Caravan of Mormon Survivors Flees Mexico

More than 100 from communities rocked by massacre have crossed into Arizona
By Newser Editors and Wire Services
Posted Nov 10, 2019 6:13 AM CST
Caravan of Mormon Survivors Flees Mexico
Bryce Langford talks about the death of several of his family in the Mormon colony of La Mora, Mexico, during a rendezvous in Douglas, Ariz., Saturday, Nov. 9, 2019. Family and friends said goodbye Saturday to the last victim of a cartel ambush that killed nine American women and children.   (Kelly Presnell/Arizona Daily Star via AP)

An 18-vehicle caravan carrying about 100 members of an offshoot Mormon community leaving their homes in Mexico after a violent attack arrived in Arizona on Saturday. The families came nearly a week after the attack Monday in which nine women and children were killed by what authorities said were hit men from drug cartels. On Saturday, families went in and out of a gas station in Douglas near the port of entry as the sun began to set, the Arizona Daily Star reported. They filled up gas tanks, put air in their tires, and got food before getting back on the road to Tucson and Phoenix, reports the AP. Their trucks were loaded with boxes, bicycles, spare tires and bags, all their belongings packed as they left the communities in Mexico that their families have called home since the 1950s.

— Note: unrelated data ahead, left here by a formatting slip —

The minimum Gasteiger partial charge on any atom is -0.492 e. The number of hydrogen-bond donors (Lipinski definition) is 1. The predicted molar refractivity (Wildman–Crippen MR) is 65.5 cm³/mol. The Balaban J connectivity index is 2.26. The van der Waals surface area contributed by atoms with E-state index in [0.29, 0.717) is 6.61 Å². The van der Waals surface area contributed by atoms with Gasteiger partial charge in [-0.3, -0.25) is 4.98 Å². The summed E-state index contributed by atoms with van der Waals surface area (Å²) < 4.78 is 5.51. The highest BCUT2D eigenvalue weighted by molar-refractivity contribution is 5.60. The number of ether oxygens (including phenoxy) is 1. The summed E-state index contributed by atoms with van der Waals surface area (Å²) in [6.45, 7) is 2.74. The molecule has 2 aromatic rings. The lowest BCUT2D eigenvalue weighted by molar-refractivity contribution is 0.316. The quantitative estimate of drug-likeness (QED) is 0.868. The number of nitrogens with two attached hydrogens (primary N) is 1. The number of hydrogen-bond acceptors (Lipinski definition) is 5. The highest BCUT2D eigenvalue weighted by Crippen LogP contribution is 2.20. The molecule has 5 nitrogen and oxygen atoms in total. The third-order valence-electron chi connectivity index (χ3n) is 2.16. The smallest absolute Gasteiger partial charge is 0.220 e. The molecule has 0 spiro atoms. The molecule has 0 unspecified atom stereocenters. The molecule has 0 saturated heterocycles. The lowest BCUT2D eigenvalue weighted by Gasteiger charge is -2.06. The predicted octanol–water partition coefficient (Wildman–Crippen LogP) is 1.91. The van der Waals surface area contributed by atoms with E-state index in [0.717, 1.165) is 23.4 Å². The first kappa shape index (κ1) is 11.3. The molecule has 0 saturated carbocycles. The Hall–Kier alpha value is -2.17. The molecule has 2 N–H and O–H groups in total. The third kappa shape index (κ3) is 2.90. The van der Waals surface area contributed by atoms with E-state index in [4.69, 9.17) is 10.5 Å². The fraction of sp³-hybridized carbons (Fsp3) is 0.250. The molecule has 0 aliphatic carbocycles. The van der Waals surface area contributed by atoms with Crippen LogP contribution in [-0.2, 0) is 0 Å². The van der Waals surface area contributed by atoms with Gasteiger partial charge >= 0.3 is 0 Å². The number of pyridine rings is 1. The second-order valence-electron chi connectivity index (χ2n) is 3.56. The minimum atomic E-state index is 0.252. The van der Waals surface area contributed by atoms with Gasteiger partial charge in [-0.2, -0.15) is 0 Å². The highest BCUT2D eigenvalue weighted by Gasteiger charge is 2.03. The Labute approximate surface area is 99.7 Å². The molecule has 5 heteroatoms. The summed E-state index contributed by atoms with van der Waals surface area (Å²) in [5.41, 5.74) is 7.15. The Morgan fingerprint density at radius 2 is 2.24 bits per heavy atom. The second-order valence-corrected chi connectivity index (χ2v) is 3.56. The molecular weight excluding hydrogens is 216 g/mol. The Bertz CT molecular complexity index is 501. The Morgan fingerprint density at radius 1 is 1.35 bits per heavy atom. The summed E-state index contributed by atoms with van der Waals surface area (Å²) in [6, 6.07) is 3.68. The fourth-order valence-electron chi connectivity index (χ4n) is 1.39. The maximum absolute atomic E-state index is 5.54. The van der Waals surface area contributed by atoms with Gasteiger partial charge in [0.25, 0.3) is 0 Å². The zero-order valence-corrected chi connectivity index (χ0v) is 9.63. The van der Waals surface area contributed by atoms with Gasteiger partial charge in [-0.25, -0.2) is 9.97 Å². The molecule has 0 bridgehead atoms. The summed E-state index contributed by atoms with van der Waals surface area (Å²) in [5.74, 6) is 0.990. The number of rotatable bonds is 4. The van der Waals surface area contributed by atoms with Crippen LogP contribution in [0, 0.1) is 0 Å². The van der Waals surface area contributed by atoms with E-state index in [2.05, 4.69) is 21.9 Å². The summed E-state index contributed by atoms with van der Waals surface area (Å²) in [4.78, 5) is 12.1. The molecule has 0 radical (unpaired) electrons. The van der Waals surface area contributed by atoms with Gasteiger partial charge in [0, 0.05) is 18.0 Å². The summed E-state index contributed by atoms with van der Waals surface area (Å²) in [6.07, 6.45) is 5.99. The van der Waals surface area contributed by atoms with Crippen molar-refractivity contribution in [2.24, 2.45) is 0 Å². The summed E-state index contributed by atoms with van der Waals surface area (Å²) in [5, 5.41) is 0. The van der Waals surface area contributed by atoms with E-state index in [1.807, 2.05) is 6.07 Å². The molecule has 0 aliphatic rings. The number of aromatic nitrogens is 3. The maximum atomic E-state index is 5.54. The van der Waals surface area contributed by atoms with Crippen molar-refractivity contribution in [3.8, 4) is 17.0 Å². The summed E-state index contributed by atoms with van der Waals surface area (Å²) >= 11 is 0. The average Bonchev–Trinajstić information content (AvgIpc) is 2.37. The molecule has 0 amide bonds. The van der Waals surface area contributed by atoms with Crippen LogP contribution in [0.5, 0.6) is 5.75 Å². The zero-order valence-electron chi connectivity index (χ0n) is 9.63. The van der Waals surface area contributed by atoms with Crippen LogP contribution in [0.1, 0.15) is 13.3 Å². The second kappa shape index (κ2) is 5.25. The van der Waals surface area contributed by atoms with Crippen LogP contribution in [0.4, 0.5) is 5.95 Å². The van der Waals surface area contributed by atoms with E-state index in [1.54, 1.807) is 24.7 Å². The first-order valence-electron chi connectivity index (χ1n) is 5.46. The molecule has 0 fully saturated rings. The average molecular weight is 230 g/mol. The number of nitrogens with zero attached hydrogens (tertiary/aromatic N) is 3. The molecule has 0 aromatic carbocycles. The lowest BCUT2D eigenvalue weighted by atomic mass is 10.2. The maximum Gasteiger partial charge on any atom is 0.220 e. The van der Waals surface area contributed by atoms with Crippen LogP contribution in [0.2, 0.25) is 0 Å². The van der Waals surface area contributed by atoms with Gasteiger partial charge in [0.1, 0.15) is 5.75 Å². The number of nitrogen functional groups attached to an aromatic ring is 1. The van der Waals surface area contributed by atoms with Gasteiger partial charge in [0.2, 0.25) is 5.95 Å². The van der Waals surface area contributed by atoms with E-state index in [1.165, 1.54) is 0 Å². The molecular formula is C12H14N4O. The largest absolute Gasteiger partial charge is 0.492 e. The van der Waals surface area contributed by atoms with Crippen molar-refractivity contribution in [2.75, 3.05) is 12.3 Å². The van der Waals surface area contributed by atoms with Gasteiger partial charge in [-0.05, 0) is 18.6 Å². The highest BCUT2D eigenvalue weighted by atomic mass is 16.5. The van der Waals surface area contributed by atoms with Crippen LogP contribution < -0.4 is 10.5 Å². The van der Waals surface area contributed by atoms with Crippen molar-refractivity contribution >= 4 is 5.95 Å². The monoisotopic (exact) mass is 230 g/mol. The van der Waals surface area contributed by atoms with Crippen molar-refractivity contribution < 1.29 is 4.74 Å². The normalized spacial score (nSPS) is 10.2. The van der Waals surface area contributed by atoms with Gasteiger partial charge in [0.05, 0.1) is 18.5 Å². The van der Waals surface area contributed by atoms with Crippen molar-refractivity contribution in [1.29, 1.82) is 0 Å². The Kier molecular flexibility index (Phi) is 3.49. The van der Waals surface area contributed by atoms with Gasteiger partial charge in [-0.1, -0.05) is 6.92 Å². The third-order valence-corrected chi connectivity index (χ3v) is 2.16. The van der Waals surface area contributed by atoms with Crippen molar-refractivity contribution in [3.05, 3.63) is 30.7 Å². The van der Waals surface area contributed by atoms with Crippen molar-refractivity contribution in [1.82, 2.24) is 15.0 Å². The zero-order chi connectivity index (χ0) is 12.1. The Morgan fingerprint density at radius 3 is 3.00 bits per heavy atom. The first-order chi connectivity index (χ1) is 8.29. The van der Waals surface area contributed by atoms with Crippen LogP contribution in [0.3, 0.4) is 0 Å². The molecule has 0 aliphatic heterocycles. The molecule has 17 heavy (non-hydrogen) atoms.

Bryce Langford, whose mother was killed, said the community has learned more about cartel hit men in the area in recent months, and people had been considering moving. After Monday's ambush, they decided it was something they had to do. Most families are traveling to Phoenix, and others are heading to Tucson. They are not sure where they will settle in the long term. Leah Langford-Staddon told the AP that her mother and sister, Amy, came to Arizona with as many belongings as they could pack in their vehicles. She said those leaving plan to scatter among different relatives, for now, but would love to eventually settle together in a new place. "They spent the whole day yesterday packing. It was frantic," she said by phone from Tucson, where she is standing watch at a hospital that is treating five children wounded in the attack. But, "when it comes down to it, it's just things that can be replaced."

(More US-Mexico border stories.)

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